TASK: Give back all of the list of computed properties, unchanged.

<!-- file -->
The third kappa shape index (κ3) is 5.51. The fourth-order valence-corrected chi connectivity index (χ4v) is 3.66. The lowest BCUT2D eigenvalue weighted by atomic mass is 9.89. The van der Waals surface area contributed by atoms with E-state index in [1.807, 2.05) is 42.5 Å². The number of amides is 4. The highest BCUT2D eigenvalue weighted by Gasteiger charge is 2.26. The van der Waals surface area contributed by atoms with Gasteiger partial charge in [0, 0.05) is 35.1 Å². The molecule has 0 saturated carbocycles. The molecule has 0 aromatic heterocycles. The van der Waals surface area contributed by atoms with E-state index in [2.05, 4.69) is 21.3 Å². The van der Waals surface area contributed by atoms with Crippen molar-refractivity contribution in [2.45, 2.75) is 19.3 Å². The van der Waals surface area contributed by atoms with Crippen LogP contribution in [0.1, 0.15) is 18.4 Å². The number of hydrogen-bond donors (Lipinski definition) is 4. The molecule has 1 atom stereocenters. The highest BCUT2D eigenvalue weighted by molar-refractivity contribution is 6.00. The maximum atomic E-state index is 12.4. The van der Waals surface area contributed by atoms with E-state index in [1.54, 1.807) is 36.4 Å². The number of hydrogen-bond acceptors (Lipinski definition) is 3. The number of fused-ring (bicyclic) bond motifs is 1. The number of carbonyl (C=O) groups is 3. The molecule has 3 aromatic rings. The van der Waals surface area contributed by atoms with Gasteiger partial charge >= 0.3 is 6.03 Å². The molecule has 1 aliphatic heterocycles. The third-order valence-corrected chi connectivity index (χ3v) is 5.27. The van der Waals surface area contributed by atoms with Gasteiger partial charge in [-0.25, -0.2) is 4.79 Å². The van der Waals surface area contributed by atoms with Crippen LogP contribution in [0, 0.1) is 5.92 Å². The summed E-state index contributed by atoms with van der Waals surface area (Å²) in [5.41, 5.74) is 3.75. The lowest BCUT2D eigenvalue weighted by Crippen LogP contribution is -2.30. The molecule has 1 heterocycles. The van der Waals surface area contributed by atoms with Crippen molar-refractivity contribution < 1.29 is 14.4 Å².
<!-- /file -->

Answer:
The third kappa shape index (κ3) is 5.51. The fourth-order valence-corrected chi connectivity index (χ4v) is 3.66. The lowest BCUT2D eigenvalue weighted by atomic mass is 9.89. The van der Waals surface area contributed by atoms with E-state index in [1.807, 2.05) is 42.5 Å². The number of amides is 4. The highest BCUT2D eigenvalue weighted by Gasteiger charge is 2.26. The van der Waals surface area contributed by atoms with Gasteiger partial charge in [0, 0.05) is 35.1 Å². The molecule has 0 saturated carbocycles. The molecule has 0 aromatic heterocycles. The van der Waals surface area contributed by atoms with E-state index in [2.05, 4.69) is 21.3 Å². The van der Waals surface area contributed by atoms with Crippen molar-refractivity contribution in [2.45, 2.75) is 19.3 Å². The van der Waals surface area contributed by atoms with Crippen LogP contribution in [0.1, 0.15) is 18.4 Å². The number of hydrogen-bond donors (Lipinski definition) is 4. The molecule has 1 atom stereocenters. The highest BCUT2D eigenvalue weighted by molar-refractivity contribution is 6.00. The maximum atomic E-state index is 12.4. The van der Waals surface area contributed by atoms with E-state index in [1.54, 1.807) is 36.4 Å². The number of hydrogen-bond acceptors (Lipinski definition) is 3. The number of fused-ring (bicyclic) bond motifs is 1. The number of carbonyl (C=O) groups is 3. The molecule has 3 aromatic rings. The van der Waals surface area contributed by atoms with Gasteiger partial charge >= 0.3 is 6.03 Å². The molecule has 1 aliphatic heterocycles. The third-order valence-corrected chi connectivity index (χ3v) is 5.27. The van der Waals surface area contributed by atoms with Gasteiger partial charge in [-0.25, -0.2) is 4.79 Å². The van der Waals surface area contributed by atoms with Crippen LogP contribution in [0, 0.1) is 5.92 Å². The summed E-state index contributed by atoms with van der Waals surface area (Å²) in [5.41, 5.74) is 3.75. The lowest BCUT2D eigenvalue weighted by Crippen LogP contribution is -2.30. The molecule has 1 heterocycles. The van der Waals surface area contributed by atoms with Crippen molar-refractivity contribution < 1.29 is 14.4 Å².